Written evidence submitted by A1 (AAB008)

  1. Will the Government’s proposals on the export and import of hunting trophies effectively support the conservation of endangered species?


              The government’s proposals on the import and export of trophies will not support the conservation of endangered species.  Rather it will have the opposite effect and will impact on vital conservation funding.  I have outlined my justification below (both on import and export)


              Firstly, there are no “endangered species” that are hunted in the UK. Should any restrictions be placed on the export of deer “trophies” in the UK, it will have a detrimental impact to the overall quality of the UK deer population. Trophy hunting in the UK for export is primarily linked to the six wild species of deer that are present, and deer that form part of deer parks, which are not present in the wild (Pere David, Elds Deer, Sambar etc).  None of the UKs wild deer species are endangered or threatened.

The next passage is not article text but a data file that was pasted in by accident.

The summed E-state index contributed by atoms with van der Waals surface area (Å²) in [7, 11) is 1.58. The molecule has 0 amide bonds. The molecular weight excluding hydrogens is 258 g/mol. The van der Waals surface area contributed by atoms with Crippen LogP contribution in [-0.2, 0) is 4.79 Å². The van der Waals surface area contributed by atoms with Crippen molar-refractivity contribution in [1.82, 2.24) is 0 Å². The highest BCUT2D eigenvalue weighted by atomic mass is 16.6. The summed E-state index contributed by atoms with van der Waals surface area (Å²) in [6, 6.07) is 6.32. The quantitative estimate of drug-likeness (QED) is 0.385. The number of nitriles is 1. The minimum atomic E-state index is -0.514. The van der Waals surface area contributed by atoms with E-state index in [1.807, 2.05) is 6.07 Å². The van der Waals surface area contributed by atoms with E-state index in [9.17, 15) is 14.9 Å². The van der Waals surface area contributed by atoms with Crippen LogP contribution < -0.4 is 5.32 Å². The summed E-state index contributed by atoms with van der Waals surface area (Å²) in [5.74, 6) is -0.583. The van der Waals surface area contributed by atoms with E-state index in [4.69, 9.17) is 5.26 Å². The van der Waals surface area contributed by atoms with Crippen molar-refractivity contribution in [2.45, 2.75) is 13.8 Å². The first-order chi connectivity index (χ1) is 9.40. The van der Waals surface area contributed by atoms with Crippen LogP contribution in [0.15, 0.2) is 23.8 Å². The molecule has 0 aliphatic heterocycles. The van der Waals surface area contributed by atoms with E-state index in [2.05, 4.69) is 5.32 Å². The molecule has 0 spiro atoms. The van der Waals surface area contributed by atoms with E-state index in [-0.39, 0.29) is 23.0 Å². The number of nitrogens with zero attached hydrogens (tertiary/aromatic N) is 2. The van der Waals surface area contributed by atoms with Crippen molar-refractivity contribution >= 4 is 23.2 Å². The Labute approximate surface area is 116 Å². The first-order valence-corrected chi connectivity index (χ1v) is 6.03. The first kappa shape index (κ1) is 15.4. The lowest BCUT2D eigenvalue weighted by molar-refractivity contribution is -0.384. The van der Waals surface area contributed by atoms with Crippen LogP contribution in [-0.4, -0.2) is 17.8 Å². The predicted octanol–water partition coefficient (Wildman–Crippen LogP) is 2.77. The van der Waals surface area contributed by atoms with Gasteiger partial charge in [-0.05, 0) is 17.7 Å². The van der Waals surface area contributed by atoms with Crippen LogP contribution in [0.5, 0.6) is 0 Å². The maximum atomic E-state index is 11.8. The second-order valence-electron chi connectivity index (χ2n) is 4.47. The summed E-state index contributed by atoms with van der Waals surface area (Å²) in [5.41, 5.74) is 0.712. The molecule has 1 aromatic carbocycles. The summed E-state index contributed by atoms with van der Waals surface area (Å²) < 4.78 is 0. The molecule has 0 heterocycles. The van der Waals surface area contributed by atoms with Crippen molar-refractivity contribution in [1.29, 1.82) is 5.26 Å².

Park Deer (such as those at Woburn, Windsor, etc.) have no ability to move from the park, so need to be managed.  The control of deer in Park settings is part of an overall plan to maintain the health and wellbeing of the herd – culling a small number of the older deer is part of the overall plan, and allowing a small number to be shot as “trophies” by visiting tourists provides income to the estate and the local community, whilst completing an activity that needs to be done regardless. 

              The wild deer of the UK are not endangered, and indeed in many parts of England and Scotland are deemed to be pests.  In the UK all deer management activity is part of a controlled cull and management plan.  Cull plans require a cross section of the population of deer to be managed including older “trophy deer”.  Due to large deer numbers in the UK, a ban on “trophy hunting” of deer will only have the effect of not enabling deer to reach maturity, as their primary value will be the value of the meat.  Indeed, through not being able to charge more for a “trophy” deer there will be minimal incentive to allow the wild herds of the UK to grow into mature “trophy” animals.  A good example of this is the wild red deer of East Anglia.  A small number of estates (Euston, Elveden and others) shoot very small numbers of wild stags each year, but those that they do shoot are old, and have had a life where they have passed their genetics on to the herd.  In contrast, landowners that don’t have revenue from the red deer population shoot them as pests, or for venison